Lee Physician Group - Wound Care and Hyperbaric Medicine

Pressure Wounds Require Medical Management

Wound Care Centers Accelerate Healing

Our normal daily and nightly body movements protect us against excess pressure on skin surfaces. But for patients who cannot move, pressure wounds are a constant threat.

Pressure wounds can develop in as little as four hours. Patients who cannot shift their weight from areas of their body due to various medical conditions are at risk. Prevention by medical personnel is the most important aspect of care of pressure wounds.

"The cause of pressure wounds is a result of direct pressure against the skin," says James Gostigian, M.D., wound care/emergency medicine physician. "This causes a compromise in the blood circulation to the skin and the underlying tissue. This is an ischemic (lack of blood flow) event and usually occurs where there is a boney prominence that will trap the overlying tissue between the bone and the surface the body is pressing against. The skin is deprived of blood flow. Therefore, the necessary oxygen and nutrients needed to sustain cell life are gone and the cells and the tissue/skin die."

Anyone with limited mobility is at risk for developing a pressure wound. Elderly patients, people who are paralyzed or have various illnesses, and people who are in a coma are most at-risk for developing such wounds. In addition to immobility, contributing factors include diabetes, age, incontinence of urine and/or feces, poor nutrition, lack of sensory perception, smoking and obesity.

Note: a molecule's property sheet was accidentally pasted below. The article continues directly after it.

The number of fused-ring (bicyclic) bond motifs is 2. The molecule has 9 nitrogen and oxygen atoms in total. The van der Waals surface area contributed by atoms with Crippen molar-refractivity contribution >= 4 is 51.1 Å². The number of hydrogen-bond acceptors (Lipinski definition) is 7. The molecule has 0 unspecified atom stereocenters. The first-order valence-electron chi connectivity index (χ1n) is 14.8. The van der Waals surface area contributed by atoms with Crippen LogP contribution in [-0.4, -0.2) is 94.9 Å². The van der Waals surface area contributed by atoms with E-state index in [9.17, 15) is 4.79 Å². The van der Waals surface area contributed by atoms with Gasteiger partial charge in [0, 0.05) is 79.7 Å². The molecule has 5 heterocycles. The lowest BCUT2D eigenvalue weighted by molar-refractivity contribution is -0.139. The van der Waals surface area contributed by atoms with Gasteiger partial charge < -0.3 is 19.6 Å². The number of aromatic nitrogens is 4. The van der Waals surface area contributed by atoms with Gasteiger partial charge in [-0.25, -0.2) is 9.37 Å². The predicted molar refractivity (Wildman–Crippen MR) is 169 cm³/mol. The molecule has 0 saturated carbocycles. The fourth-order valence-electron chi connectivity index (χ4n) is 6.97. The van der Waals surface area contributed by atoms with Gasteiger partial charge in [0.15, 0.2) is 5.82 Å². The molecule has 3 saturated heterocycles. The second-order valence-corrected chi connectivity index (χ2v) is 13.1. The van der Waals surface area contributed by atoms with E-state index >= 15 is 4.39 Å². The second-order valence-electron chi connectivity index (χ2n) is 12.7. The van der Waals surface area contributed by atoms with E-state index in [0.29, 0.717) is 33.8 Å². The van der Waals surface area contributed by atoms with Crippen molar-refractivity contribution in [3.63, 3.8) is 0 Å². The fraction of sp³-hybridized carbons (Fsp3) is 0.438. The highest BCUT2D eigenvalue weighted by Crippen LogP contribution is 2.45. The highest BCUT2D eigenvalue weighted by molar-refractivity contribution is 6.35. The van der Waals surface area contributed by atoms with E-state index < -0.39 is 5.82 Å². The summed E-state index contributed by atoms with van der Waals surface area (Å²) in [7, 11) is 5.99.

"The best method to treat a pressure wound is to seek out the assistance of a trained specialist in wound care," Dr. Gostigian says. "The combination of a dedicated staff of physicians and nurses will give you the best chance to heal these wounds. The quicker a patient gets medical care after discovery of the wound, the better the outcome. I cannot emphasize enough how important it is to have these wounds managed by medical providers who do nothing else but manage these wounds."

Pressure wounds can be prevented using a combination of measures, including:

  • Use of appropriate cushions for wheelchairs
  • Low air-loss mattresses
  • Heel protection boots
  • Frequent repositioning and shifting of the body from side-to-side to redistribute the weight from different skin surfaces
  • Keeping skin surfaces moist with moisturizing lotions

Dr. Gostigian and the other physicians at Lee Physician Group Wound Care and Hyperbaric Medicine keep photographs of their patients' wounds. "It is very satisfying to see the progress of wounds from when they first come to us to the time they are healed," he says. "I particularly enjoy showing these pictures to the patients and their look of amazement as to how their wounds have healed. Each one is special and gratifying."

“Anyone with limited mobility is at risk for developing a pressure wound, ”says James Gostigian, M.D., wound care/emergency medicine physician. “

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James Gostigian, M.D.
Wound Care and Hyperbaric Medicine
Lee Physician Group
13778 Plantation Road
Fort Myers, FL 33912



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